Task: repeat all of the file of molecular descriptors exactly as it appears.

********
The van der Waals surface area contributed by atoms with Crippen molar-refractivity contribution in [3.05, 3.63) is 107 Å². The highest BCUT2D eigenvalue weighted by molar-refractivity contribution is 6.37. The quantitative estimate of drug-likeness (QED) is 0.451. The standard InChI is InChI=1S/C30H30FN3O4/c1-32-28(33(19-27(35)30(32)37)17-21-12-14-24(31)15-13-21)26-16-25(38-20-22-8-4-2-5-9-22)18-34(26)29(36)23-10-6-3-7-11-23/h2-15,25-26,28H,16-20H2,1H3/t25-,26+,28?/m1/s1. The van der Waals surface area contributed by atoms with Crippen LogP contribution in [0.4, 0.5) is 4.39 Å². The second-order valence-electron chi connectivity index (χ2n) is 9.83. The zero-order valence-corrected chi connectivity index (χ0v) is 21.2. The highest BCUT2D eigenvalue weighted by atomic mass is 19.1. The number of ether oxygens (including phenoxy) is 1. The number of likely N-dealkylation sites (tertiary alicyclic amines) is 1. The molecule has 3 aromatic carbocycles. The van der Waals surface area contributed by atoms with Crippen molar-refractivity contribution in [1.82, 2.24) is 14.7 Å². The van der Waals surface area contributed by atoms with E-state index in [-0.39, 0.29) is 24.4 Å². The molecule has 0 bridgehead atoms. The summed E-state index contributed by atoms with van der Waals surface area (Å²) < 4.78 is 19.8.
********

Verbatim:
The van der Waals surface area contributed by atoms with Crippen molar-refractivity contribution in [3.05, 3.63) is 107 Å². The highest BCUT2D eigenvalue weighted by molar-refractivity contribution is 6.37. The quantitative estimate of drug-likeness (QED) is 0.451. The standard InChI is InChI=1S/C30H30FN3O4/c1-32-28(33(19-27(35)30(32)37)17-21-12-14-24(31)15-13-21)26-16-25(38-20-22-8-4-2-5-9-22)18-34(26)29(36)23-10-6-3-7-11-23/h2-15,25-26,28H,16-20H2,1H3/t25-,26+,28?/m1/s1. The van der Waals surface area contributed by atoms with Crippen LogP contribution in [0.4, 0.5) is 4.39 Å². The second-order valence-electron chi connectivity index (χ2n) is 9.83. The zero-order valence-corrected chi connectivity index (χ0v) is 21.2. The highest BCUT2D eigenvalue weighted by atomic mass is 19.1. The number of ether oxygens (including phenoxy) is 1. The number of likely N-dealkylation sites (tertiary alicyclic amines) is 1. The molecule has 3 aromatic carbocycles. The van der Waals surface area contributed by atoms with Crippen molar-refractivity contribution in [1.82, 2.24) is 14.7 Å². The van der Waals surface area contributed by atoms with E-state index in [-0.39, 0.29) is 24.4 Å². The molecule has 0 bridgehead atoms. The summed E-state index contributed by atoms with van der Waals surface area (Å²) < 4.78 is 19.8.